Tuesday, 24 April 2012

Staniel's Cay


What do feral farm animals, James Bond, and poorly stocked grocery stores have in common? Staniel's Cay. We anchored in a crowded anchorage (east of big majors) in ten feet of agua. We had mega yachts and little power cruisers, to large sailboats and little ones. It was a scene.

First thing we did was take Dex to see the pigs. We started feeding these things carrots that managed to not mold for two months, very odd. They were so greedy, you had to watch they didn't take a finger with them. We pet the baby ones, and one of the big pigs almost drowned a baby one on purpose... pigs. One big pig took a charge at Dex and gave him a snort and a big chomp, Dex backed off, he knew they were gross carrots. Then Dex tried to chase the little pigs, while keeping a safe distance from the big ones. We put him on the dinghy. It's amazing how so many attractions here in the Bahamas deals with feeding things. Anyways, those were some greedy, spoilled, and very domesticated pigs. They would even swim out to boats trying to anchor and expect handouts, they were more agressive than the pan handlers in downtown Vancouver.

The next day we got up and dinghied over to Staniel's Cay, we were off to the store. We went to the big one first, but the proprietor was on a mid morning hiatus, so we left to walk around. There were too many grumpy north americans standing around complaining, come on it's an island.

We were impressed with the high level of airport security, a sign saying "keep off runway" we walked in to have a look, no one was around. Then we went to the blue store, it was fairly empty, Jennie and I were.starting to wonder what the locals eat. We got back to the dinghy, couldn't find free wifi and boated back over to the first store (we walked the first time) this time it was open and we bought a few essentials.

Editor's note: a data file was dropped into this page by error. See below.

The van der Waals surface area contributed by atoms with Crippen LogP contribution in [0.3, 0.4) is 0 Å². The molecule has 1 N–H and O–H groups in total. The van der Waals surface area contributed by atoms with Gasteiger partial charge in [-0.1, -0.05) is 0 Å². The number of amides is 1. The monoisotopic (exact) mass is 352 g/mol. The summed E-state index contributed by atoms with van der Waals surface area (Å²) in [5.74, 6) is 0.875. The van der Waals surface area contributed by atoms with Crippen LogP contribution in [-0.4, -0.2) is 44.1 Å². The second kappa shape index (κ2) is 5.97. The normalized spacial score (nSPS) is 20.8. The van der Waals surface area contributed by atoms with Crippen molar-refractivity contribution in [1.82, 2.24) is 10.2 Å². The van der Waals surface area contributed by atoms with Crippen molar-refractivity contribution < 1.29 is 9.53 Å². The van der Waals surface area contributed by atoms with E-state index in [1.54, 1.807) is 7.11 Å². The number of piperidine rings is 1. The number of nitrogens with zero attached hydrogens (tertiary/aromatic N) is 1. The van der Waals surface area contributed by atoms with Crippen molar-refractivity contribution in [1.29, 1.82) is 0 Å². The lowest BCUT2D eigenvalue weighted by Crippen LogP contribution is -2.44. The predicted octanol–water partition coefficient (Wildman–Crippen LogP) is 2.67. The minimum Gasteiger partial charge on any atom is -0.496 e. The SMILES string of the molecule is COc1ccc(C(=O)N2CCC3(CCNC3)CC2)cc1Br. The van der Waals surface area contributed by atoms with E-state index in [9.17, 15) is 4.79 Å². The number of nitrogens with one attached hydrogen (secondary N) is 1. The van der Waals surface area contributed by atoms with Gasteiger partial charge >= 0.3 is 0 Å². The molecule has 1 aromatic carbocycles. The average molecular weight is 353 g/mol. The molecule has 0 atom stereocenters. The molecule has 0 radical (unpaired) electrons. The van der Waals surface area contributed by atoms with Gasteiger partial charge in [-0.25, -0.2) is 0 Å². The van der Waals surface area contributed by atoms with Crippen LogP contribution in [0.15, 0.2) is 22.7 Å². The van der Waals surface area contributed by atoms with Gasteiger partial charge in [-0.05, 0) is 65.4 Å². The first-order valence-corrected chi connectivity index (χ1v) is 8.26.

We got back to the boat and decided to visit the Thunderball Grotto, from a James Bond film, I think it was called Thunderball. We got there to see immense crowds of dinghys and speed boats. We tied up and I jumped in, there were so many fish, I popped my head up and said "too bad I didn't bring my spear." as a bit of a joke, there were a few to many neoprene fat fish floating around. This ten year old kid anchored in a speed boat while his parents or baby sitter was snorkeling said, "You're not allowed to fish here." Ten year olds these days, so conscious of the rules, what will be of our future. He also asked Jennie to fend off his boat from the seven dinghies tied to a mooring ball as he sat at the helm, what a puke. We swam it, and it was pretty cool, not as big as I thought it would be, but tons of fish. We came out and met another younger Canadian couple who spent 3 months cruising Cuba and loved it, they tore apart a lot of the hear say, and it sounds like a decent place to cruise on the cheap. Just as we were about to leave a 30ft scarab pulled up and tied to the dinghy mooring. A large black Bahamian started throwing fifty year old silicone sweet hearts off the boat, what a scene. One needed to float with a life jacket, I guess she lacked the floatation the others had.

Back at the boat we sat down and watched a movie until the sun went down, our plan was to burn some garbage at the fire pit on Pirates Beach. Well we popped our heads out to see people already there, so we threw in a few beers and headed over. They turned out to be a pretty roudy crowd, there was another couple who owned a Union, there must be something about people who own unions, maybe they have a high tolerance for pain, but it was a good time. We had to wait to burn our garbage, no need to add extra flavour to the burgers. We dinghied home a little buzzed. The next morning, feeling a bit rough, I got up and listened to the weather at 6:30 am. We decided to head down to Black Point.













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